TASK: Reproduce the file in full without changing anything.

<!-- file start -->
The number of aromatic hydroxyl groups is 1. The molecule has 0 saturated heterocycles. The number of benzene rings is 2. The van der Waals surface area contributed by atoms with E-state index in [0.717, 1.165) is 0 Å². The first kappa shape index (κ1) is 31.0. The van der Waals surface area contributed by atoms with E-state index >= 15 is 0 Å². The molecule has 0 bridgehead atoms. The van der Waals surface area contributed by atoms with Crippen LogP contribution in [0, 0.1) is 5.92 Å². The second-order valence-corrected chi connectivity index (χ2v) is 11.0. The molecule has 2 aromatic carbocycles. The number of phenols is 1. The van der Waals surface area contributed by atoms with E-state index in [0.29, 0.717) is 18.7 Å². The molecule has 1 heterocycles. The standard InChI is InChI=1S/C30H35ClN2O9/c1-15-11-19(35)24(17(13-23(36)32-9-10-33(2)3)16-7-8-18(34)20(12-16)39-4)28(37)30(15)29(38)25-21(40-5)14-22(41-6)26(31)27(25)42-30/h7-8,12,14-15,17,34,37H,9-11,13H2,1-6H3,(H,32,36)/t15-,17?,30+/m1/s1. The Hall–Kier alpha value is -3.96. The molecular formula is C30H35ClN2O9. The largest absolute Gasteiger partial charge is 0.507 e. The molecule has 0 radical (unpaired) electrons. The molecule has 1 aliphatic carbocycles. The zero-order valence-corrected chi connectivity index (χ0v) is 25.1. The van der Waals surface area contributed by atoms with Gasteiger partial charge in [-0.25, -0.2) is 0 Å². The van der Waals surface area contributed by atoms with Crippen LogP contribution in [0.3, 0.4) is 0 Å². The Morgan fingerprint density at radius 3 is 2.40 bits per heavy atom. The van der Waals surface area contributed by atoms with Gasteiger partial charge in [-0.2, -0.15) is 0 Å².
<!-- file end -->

The number of aromatic hydroxyl groups is 1. The molecule has 0 saturated heterocycles. The number of benzene rings is 2. The van der Waals surface area contributed by atoms with E-state index in [0.717, 1.165) is 0 Å². The first kappa shape index (κ1) is 31.0. The van der Waals surface area contributed by atoms with E-state index >= 15 is 0 Å². The molecule has 0 bridgehead atoms. The van der Waals surface area contributed by atoms with Crippen LogP contribution in [0, 0.1) is 5.92 Å². The second-order valence-corrected chi connectivity index (χ2v) is 11.0. The molecule has 2 aromatic carbocycles. The number of phenols is 1. The van der Waals surface area contributed by atoms with E-state index in [0.29, 0.717) is 18.7 Å². The molecule has 1 heterocycles. The standard InChI is InChI=1S/C30H35ClN2O9/c1-15-11-19(35)24(17(13-23(36)32-9-10-33(2)3)16-7-8-18(34)20(12-16)39-4)28(37)30(15)29(38)25-21(40-5)14-22(41-6)26(31)27(25)42-30/h7-8,12,14-15,17,34,37H,9-11,13H2,1-6H3,(H,32,36)/t15-,17?,30+/m1/s1. The Hall–Kier alpha value is -3.96. The molecular formula is C30H35ClN2O9. The largest absolute Gasteiger partial charge is 0.507 e. The molecule has 0 radical (unpaired) electrons. The molecule has 1 aliphatic carbocycles. The zero-order valence-corrected chi connectivity index (χ0v) is 25.1. The van der Waals surface area contributed by atoms with Gasteiger partial charge in [-0.25, -0.2) is 0 Å². The van der Waals surface area contributed by atoms with Crippen LogP contribution in [0.3, 0.4) is 0 Å². The Morgan fingerprint density at radius 3 is 2.40 bits per heavy atom. The van der Waals surface area contributed by atoms with Gasteiger partial charge in [-0.2, -0.15) is 0 Å².